Interior ministry permanent secretary Andreas Assiotos said he had spoken to the representatives of the Kurds and explained to them that they were allowed to work in the agricultural sector. 

“We have asked the labour ministry if there are jobs in these areas, and we have been told there are,” he said.

“I know they are asking for protection but protection from what? We are not threatening them. I believe that they are asking for a permanent residency in Cyprus and to have equal rights as Cypriot citizens to work in all sectors. With the situation being as it as and more Cypriots becoming unemployed, we cannot accept people coming from Syria due to war to work in all sectors. Maybe they do not want to work in these types of (agricultural) jobs,” Assiotis said.

He said there was no problem with the Kurdish people staying in Cyprus until the situation in Syria calms down. 

“We understand their situation and we will not kick them out of the country,” he said.

However the Kurdish group says they will go on a hunger strike as of Monday if they do not receive an answer from the ministry.

“Some Kurds living in Cyprus gave in an application to work in Cyprus and were rejected, others are not even able to apply. Others have had their nationality taken away from them because they come from the area where the border between Iraq and Syria is so if they go back to Syria they will be imprisoned or even murdered. These people have no where left to turn and are living very desperate lives,” Anthoula Papadopoulou, a KISA steering committee member, said.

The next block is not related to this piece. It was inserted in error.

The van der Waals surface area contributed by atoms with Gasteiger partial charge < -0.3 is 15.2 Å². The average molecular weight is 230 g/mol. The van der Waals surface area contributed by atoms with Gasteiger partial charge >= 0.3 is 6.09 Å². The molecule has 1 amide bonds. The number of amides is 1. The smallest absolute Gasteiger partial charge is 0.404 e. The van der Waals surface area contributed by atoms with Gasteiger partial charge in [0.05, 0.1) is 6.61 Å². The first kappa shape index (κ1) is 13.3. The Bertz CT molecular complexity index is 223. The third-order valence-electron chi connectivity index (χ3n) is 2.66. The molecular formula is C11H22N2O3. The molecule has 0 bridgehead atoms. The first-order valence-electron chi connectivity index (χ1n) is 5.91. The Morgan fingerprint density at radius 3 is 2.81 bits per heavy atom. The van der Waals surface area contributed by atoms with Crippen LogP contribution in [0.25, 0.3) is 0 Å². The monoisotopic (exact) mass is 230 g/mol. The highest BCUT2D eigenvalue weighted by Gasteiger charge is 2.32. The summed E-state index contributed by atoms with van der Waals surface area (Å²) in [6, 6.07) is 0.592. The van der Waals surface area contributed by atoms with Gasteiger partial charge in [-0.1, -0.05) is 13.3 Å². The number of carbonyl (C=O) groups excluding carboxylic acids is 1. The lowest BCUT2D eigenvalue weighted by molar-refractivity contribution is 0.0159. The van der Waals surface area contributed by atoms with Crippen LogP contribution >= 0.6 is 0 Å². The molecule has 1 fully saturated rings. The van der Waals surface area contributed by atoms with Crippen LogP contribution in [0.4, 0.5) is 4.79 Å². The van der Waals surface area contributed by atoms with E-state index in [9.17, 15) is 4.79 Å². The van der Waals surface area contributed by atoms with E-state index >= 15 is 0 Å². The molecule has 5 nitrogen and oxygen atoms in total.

Papadopoulou said most countries in the EU provide subsidiary protection to Kurds but for some reason the Cypriot government is ignoring this. Some of these people have been here for many years and can speak Greek very well. Their children were born and raised here and they ask to be given Greek names so they can fit in and even go to the army,” she added.

Kamiran Muhamad a 33-year-old father of four, committed suicide on April 17 after being denied asylum. He had fled Syria three months before that.  

KISA’s Doros Polycarpou said the implementation of the decision to provide Kurds with subsidiary protection would not affect Cyprus to a large extent as 95 per cent of all funding would be covered by the EU.

“The government has only given the Kurds the status of a visitor for humanitarian reasons but this does not really give them any rights. They are told that they can work in Cyprus but companies are not allowed to employ people from third countries,” he said.

KISA has prepared a petition in Greek in support of the Kurds, which is due to be issued. An English version will also go out. It also urges people to offer material and moral support to the families outside the ministry.

A woman prepares food at the camp (Christos Theodorides)


(Source: Cyprus Mail)
Copyright © Cyprus Mail 2008 Please contact Cyprus Mail for the copyright terms of this article.